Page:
By Nathália Helena Azevedo (University of Groningen) & Kamila Jessie Sammarro Silva (University of Sao Paulo)
Water is an indispensable resource on our planet, enveloping approximately 71% of the Earth's surface. Despite its seeming abundance, only a tiny fraction constitutes freshwater, and the distribution of this vital resource is uneven. Beyond simple consumption, the daily use of water is integral to human life, spanning activities such as agriculture, industry, and sanitation - information familiar to many of us.
As the global population continues its upward trajectory, the water demand intensifies, placing strain on existing sources. A valuable tool for gauging this impact is the water footprint concept. This approach has emerged to evaluate the direct and indirect water usage associated with various processes, products, companies, or sectors. It encompasses water consumption and pollution considerations across the production cycle, from the supply chain to the end user.
Recognising and reducing water footprint is pivotal for sustainable water management and fostering a more environmentally equitable future globally. Yet, this requires a form of learning that surpasses the typical factual and reductionist education commonly found in schools. In this context, we present an overview of the challenges and some potential solutions to address water issues in alignment with Sustainable Development Goal 6 (SDG6: Clean Water & Sanitation), emphasising the role of education outside the classroom.
Between droughts and sewage: the harsh global reality of contaminated water and the need for the SDG 6
The latest findings from WHO and UNICEF highlight a global challenge, revealing that 2 billion people currently lack access to safely managed drinking water, while a staggering 3.6 billion individuals, nearly half of the world's population, lack safely managed sanitation facilities in their homes. This issue goes beyond mere statistics, extending also into realms of gender inequality, exemplified by challenges in menstrual health and the fact that women are often tasked with collecting water in households where sources are off-premises.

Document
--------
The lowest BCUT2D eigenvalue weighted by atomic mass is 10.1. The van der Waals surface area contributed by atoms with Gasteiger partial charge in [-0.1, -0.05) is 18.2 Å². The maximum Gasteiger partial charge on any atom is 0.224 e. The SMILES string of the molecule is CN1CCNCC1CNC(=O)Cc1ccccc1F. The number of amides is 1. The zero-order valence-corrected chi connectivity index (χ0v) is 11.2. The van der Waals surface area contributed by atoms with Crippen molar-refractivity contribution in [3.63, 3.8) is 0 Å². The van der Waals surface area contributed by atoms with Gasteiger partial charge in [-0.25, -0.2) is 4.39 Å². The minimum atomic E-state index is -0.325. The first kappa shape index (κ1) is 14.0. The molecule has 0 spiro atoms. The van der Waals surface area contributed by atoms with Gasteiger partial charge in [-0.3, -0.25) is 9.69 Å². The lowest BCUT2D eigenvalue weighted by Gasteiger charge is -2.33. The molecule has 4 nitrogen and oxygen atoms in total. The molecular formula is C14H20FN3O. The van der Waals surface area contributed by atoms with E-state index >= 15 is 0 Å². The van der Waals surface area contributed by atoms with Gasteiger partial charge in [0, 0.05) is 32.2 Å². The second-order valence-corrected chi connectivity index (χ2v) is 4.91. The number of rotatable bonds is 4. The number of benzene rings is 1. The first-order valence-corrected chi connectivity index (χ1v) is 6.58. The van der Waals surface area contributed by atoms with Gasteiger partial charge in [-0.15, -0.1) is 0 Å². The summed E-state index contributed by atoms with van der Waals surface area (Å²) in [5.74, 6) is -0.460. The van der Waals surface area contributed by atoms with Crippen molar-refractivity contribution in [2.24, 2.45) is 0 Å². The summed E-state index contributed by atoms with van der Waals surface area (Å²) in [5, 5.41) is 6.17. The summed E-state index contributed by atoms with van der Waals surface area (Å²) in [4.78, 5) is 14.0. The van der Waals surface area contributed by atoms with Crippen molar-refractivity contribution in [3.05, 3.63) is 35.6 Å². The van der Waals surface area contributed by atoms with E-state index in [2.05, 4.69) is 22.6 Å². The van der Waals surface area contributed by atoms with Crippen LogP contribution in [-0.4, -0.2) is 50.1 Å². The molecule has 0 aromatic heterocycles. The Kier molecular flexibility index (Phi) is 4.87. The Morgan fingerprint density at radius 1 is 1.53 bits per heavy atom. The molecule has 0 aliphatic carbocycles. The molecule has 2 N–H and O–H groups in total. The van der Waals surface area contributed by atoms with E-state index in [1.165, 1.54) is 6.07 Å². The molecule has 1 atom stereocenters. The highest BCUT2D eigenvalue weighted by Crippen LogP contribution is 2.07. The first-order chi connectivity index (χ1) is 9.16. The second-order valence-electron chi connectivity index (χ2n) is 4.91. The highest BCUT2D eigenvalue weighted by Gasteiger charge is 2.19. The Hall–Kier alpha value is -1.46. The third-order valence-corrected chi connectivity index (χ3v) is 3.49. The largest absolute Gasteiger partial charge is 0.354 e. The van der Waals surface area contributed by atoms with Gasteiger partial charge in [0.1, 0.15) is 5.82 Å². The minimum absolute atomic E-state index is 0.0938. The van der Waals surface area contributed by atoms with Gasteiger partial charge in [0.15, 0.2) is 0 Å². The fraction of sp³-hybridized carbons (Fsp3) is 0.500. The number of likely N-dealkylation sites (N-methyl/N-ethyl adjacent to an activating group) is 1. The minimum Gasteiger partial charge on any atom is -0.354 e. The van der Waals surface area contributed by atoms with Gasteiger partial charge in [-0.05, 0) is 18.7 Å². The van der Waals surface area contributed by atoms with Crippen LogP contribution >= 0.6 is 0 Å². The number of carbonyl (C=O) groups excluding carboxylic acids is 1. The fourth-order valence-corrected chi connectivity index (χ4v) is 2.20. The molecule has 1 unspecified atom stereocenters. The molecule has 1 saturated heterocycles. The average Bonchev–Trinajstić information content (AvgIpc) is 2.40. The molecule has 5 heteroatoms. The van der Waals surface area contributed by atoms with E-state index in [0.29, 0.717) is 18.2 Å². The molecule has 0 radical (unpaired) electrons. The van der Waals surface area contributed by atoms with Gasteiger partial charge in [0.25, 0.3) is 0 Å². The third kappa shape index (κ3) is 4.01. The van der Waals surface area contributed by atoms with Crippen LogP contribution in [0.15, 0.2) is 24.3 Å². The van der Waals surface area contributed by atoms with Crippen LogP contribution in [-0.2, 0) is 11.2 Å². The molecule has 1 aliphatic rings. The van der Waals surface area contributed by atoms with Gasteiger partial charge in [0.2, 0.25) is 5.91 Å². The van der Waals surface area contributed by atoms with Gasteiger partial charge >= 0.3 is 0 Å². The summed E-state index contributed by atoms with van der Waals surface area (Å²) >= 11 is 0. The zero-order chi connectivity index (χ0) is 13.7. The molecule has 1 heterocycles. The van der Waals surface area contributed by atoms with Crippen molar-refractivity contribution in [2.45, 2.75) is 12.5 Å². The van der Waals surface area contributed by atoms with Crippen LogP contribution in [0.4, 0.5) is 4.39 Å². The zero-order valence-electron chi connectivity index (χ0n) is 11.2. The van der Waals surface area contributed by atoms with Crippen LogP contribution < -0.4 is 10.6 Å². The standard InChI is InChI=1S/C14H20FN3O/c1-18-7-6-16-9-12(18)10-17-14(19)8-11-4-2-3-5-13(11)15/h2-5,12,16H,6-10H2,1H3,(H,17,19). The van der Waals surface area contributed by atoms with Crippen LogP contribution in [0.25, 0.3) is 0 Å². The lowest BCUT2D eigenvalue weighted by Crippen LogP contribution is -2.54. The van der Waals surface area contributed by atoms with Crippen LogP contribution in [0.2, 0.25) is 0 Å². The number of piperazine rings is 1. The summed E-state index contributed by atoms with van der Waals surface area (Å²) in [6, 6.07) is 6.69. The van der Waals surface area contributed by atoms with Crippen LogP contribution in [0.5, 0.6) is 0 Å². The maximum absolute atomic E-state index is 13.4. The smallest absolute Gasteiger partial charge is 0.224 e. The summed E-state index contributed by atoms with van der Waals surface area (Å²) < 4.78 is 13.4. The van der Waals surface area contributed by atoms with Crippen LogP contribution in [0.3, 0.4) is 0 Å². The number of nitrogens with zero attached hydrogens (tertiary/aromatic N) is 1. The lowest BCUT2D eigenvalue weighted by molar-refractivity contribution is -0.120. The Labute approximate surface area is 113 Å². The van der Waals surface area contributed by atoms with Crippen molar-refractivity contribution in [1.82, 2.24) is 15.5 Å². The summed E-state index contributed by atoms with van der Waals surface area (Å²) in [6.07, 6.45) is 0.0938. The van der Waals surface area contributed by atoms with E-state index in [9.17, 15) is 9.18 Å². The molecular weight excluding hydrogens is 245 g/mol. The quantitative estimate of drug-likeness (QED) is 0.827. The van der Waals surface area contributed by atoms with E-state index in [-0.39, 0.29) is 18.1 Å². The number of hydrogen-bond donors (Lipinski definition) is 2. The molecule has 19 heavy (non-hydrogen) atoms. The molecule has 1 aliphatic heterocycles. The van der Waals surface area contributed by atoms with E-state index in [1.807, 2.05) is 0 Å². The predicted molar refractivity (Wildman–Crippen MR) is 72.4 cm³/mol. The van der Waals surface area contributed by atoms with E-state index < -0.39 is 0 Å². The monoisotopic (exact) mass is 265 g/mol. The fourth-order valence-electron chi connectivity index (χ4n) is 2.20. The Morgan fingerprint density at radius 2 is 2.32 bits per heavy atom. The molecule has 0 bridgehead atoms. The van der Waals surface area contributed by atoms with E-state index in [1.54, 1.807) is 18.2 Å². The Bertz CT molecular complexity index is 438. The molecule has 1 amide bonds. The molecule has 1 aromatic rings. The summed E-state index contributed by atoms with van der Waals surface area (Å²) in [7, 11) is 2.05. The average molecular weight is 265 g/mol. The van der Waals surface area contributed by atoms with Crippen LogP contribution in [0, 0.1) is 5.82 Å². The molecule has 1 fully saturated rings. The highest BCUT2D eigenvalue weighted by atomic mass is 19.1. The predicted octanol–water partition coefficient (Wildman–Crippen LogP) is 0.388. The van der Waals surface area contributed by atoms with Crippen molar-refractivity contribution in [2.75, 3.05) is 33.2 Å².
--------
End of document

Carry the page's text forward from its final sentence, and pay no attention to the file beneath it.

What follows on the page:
In addition to these challenges, recent concerns have arisen regarding water quality, particularly micropollutants and emerging contaminants. Issues such as PFAS (per and poly-fluoroalkyl substances), pharmaceuticals, pesticides, and microplastics have been detected in water sources despite well-established treatment technologies and regular monitoring. Unfortunately, low- and middle-income countries and war regions face heightened vulnerabilities, often relying on self-supplied and self-managed water sources within households, more susceptible to contamination from untreated sewage discharges and poorly managed settings. This, in turn, contributes to elevated levels of pathogens, including coliform bacteria and parasites.
While the situation may warrant straightforward engineering solutions, it poses a complex challenge for remote areas and regions lacking basic water supply, sanitation infrastructure, and proper hygiene settings. The root of this inequality often stems from an insufficient commitment from authorities and institutions, compounded by ineffective behaviour change measures. Consequently, unsafe drinking water remains a significant cause of mortality and morbidity, mainly due to enteric infections, disproportionately affecting children. Recognising the urgency of this issue, SDG6 emphasises the need for universal and equitable access to potable water and sanitation.